Faculty remembers renowned professor



Michael Economides, petroleum engineering adjunct professor in the Cullen College of Engineering, died Saturday of a heart attack while on a flight from Madrid to Chile.

Economides, 64, was renowned worldwide as a leader in petroleum engineering. He was known for his friendly, social approach to the issues of hydraulic fracturing and energy geopolitics.

“He’s an expert on energy; that’s the simplest way to describe Michael. He’s a very scholarly, fundamental technically oriented engineering professor who was able to translate things from the research side to the commercialism side,” said Michael Harold, chair and M.D. Anderson Professor of Chemical and Biomedical Engineering.

“He was able to bridge the divide very effectively, which is a kind of gift that’s hard to do. (He was) very practically minded, business minded, but he understood the technology at a fundamental level.”

Originally a professor at Texas A&M University, Economides came to UH in 1999 as a professor in the Department of Chemical and Biomedical Engineering. As his international acclaim grew, he became an adjunct professor in 2005 to focus on traveling and writing, teaching one master’s course per semester and advising petroleum engineering students with their projects.

“(He brought) practical knowledge into (the) classroom, which students really appreciated,” Harold said.

“He also had a way of breaking down the barriers between professor and student and was a very effective teacher and an enthusiastic teacher. He always brought humor into the situation, and I think that helped him connect with the students very well — and also the professors.”

He published a number of journals and books through the years, the most popular of which was “The Color of Oil: The History, the Money and the Politics of the World’s Biggest Business.” The book, which Economides wrote with authors Ronald Oligney and Armando Izquierdo, examines the oil industry through the lenses of money, technology and people. It was well-received by not only local academics, but also readers on websites such as Amazon and Goodreads.

“(Economides) was very knowledgeable and did excellent research in the area of production, which is part of petroleum engineering. This includes the techniques of hydraulic fracturing, which are very much in the news now,” said petroleum engineering professor and director Thomas Holley.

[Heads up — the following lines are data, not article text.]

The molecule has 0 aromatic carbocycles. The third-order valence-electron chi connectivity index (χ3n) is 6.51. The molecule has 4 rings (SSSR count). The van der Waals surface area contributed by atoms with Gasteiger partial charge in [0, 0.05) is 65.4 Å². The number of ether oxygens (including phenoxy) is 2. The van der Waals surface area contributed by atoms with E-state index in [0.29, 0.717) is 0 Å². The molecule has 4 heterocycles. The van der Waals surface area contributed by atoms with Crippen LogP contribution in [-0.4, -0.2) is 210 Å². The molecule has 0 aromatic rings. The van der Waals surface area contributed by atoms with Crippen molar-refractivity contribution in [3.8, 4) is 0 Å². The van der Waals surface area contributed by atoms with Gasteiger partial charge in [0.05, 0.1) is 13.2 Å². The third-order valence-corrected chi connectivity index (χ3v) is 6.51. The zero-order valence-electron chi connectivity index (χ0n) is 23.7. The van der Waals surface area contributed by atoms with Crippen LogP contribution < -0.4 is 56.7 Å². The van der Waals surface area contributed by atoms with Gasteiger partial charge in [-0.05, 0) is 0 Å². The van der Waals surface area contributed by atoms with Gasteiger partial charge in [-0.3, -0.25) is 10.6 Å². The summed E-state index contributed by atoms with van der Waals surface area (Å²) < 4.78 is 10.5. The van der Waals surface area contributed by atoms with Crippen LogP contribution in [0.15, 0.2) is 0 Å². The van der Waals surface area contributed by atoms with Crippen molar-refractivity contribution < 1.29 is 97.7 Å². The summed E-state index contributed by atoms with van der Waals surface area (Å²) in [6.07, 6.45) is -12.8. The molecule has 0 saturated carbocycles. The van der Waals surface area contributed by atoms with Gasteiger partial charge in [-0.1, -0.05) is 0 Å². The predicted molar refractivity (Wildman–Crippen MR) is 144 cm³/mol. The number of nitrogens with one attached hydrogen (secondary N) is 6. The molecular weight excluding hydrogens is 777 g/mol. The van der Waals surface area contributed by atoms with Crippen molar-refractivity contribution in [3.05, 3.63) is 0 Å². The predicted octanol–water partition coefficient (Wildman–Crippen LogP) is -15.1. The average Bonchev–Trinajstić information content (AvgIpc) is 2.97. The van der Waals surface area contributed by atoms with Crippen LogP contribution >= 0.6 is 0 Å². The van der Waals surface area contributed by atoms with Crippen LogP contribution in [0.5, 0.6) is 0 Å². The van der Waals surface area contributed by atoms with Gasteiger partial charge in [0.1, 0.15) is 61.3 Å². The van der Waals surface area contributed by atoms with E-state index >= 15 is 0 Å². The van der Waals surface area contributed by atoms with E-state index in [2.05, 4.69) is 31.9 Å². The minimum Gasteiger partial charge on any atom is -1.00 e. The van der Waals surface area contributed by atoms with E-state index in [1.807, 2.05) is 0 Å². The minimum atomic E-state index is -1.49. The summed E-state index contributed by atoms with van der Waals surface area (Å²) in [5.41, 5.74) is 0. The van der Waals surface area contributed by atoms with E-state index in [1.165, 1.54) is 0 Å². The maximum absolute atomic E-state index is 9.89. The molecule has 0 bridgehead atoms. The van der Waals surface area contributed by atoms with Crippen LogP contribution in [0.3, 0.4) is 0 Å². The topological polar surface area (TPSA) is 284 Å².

“Another reason he was very much in demand was because he was very outspoken in how to best do these procedures and also the importance of energy to the U.S. in the world.”

According to Harold, Economides was known for his controversial opinions, such as his belief that expending energy, rather than conserving it, is beneficial to the United States’ gross domestic product.

“What perhaps set Michael apart was the fact that he was decisive in making judgments about scientific issues and that he did not mind sharing his opinions, so he was very forthright,” said Chief Energy Officer Ramanan Krishnamoorti.

“He knew exactly where he was coming from, and he would lay out his opinion and sort of challenge you to challenge his opinion … and try and find holes in what he was saying.”

According to the Houston Chronicle, Economides is survived by his wife, Christine, 64, and his sons, John, 42, and Alexander, 35.

“When he was in a faculty meeting, he would always be very open and instigate discussion, which was very refreshing. No one held back, and I think that’s important to have a true democracy, and I think people respected him for that, but he did it in a kind and respectful way,” Harold said.

“I think also his humor, his outgoing personality, broke down barriers, and I think that really provided an injection of energy into the faculty. We’re going to miss him terribly.”

[email protected]

Leave a Comment